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Manufacturing jobs in high demand, locally and across the country

San Joaquin County and San Joaquin Delta College are teaming up for 1,000 internships.

SAN JOAQUIN COUNTY, Calif. — 32-year-old Stephanie Medina wanted a new, challenging career so she took up a class in welding.

"[There is] always shock that I weld," said Medina, referring to the reaction she gets from others about her career choice.

The single mother of two and former tattoo and graphic artist has spent a year in San Joaquin Delta College's Welding Technology curriculum.

In two weeks she graduates.

"I did a lot of research. I realized that it is more of a male-dominated world. That's what enticed me even more to it," Medina said.

According to a study by the Deloitte and Manufacturing Institute, 77% of surveyed manufacturers say they will have ongoing difficulties in attracting and retaining workers in 2021 and beyond.

The study says if things continue, it's anticipated 2.1 million jobs will be left unfilled by 2030. It could cost the U.S. economy as much as $1 trillion.

"There's a lot of people retiring. And, we had a lot of time there where the trades weren't encouraged. Now, we're seeing more and more folks that are coming through the high school system especially," said San Joaquin Delta Welding Technology Professor Alex Tabbei.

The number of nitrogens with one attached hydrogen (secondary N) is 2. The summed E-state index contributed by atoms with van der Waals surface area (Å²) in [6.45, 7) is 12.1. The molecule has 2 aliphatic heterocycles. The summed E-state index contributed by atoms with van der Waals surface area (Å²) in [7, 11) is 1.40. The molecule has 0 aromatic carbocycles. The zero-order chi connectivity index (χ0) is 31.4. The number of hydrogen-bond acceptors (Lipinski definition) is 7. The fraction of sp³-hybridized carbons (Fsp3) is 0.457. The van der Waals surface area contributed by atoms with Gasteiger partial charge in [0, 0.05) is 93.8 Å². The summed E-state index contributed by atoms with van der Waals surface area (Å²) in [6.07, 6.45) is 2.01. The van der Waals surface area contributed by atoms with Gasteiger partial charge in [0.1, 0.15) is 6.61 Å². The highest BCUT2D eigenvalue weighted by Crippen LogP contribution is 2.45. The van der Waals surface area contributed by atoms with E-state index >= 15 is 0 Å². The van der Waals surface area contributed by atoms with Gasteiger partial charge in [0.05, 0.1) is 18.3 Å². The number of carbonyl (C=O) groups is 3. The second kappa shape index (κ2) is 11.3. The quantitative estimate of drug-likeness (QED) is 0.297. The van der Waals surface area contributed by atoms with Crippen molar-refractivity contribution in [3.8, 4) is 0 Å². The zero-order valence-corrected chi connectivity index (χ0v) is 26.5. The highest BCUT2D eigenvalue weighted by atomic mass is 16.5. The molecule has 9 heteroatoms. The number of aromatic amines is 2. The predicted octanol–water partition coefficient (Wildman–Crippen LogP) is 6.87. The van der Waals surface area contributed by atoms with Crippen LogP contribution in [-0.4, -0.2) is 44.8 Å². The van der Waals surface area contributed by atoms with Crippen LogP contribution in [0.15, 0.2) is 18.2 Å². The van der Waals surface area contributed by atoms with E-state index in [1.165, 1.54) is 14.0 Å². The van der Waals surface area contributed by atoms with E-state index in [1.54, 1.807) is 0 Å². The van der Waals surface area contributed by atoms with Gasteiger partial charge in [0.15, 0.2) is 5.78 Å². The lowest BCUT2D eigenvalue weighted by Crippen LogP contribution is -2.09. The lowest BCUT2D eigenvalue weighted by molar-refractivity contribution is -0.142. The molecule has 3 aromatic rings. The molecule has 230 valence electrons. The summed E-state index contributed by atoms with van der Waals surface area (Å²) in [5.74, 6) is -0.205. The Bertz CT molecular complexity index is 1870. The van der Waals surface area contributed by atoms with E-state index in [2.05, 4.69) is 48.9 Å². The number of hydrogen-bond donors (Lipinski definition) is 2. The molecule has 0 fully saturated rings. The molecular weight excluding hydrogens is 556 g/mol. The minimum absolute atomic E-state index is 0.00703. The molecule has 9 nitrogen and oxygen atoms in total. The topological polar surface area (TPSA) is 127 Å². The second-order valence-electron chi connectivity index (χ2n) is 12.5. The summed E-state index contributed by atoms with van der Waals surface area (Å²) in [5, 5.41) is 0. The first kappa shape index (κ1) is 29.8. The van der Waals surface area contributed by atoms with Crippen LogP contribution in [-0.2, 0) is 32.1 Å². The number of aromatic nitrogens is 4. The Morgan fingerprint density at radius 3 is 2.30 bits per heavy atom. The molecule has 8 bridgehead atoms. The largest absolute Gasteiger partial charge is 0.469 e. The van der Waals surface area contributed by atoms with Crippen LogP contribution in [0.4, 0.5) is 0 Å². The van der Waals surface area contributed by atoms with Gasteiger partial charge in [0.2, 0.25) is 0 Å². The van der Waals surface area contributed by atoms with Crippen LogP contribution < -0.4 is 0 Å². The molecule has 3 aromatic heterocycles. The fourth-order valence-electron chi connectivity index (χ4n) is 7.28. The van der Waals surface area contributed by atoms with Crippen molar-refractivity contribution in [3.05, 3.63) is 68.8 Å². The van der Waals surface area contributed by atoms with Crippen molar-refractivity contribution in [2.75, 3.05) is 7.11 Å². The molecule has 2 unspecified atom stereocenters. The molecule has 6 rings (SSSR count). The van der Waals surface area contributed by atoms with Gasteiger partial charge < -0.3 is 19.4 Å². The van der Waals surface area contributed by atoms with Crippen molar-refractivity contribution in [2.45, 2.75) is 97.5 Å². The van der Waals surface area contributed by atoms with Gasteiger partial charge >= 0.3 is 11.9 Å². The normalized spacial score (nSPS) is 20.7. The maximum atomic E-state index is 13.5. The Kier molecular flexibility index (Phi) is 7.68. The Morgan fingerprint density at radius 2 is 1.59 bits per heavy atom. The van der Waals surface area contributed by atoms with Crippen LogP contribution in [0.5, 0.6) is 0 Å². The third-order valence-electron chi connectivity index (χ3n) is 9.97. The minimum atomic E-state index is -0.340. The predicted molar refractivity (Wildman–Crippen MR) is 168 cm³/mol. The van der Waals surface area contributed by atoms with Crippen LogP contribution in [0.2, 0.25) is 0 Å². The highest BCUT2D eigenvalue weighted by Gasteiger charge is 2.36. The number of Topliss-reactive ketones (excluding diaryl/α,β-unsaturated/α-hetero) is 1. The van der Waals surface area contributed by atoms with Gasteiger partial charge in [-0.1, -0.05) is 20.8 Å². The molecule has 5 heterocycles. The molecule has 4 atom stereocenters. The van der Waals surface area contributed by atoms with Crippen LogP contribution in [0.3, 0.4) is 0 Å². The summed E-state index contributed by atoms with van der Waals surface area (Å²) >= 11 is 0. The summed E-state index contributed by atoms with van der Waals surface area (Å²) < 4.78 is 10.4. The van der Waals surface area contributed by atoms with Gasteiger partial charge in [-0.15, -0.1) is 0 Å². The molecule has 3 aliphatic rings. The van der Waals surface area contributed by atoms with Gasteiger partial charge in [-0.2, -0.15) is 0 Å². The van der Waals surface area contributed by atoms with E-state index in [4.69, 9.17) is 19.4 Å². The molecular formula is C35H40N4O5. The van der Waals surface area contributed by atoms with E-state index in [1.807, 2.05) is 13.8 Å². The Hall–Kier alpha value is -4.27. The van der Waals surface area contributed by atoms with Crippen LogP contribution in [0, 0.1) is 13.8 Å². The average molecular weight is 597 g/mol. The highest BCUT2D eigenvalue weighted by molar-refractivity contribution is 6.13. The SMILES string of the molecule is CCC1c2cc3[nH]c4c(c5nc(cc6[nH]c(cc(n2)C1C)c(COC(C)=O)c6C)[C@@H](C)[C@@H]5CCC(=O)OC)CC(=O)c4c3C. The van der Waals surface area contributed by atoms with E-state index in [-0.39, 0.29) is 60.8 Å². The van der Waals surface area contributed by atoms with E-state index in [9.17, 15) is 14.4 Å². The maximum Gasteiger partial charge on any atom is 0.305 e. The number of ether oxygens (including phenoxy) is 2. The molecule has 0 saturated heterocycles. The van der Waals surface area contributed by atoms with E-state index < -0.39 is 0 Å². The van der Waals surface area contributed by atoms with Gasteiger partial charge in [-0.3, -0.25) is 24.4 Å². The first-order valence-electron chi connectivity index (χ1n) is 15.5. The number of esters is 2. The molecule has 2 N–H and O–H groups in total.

You can get your welding certificate at Delta College in as little as 16 weeks. Others stay longer to gain more skills.

Tabbei says because of the lack of workers, wages are going up.

He says a welder with very basic skills can start at $16-$19 an hour but can soar to $70 or more an hour if one is employed by the pipefitters or ironworkers unions.

"Wouldn't be uncommon to make six figures," added Tabbei.

To ramp up hiring, Delta College and San Joaquin County have put up a combined $4 million dollars to fund 1,000 internships with local employers.

"So the idea here is really two-fold. It's to give students the job skills that they need to get into a new career field while simultaneously getting them some financial assistance," said San Joaquin Delta College spokesman Alex Breitler.

24-year-old Victoria Ross hopes to jump from fast food work to full-time welding soon.

"I like having my hands occupied with some kind of activity to do. And, welding was a way to do that," said Ross.

San Joaquin Delta College will hold a webinar about their 1,000 internships this Thursday at noon. 

Click here to register on the college website to take part.

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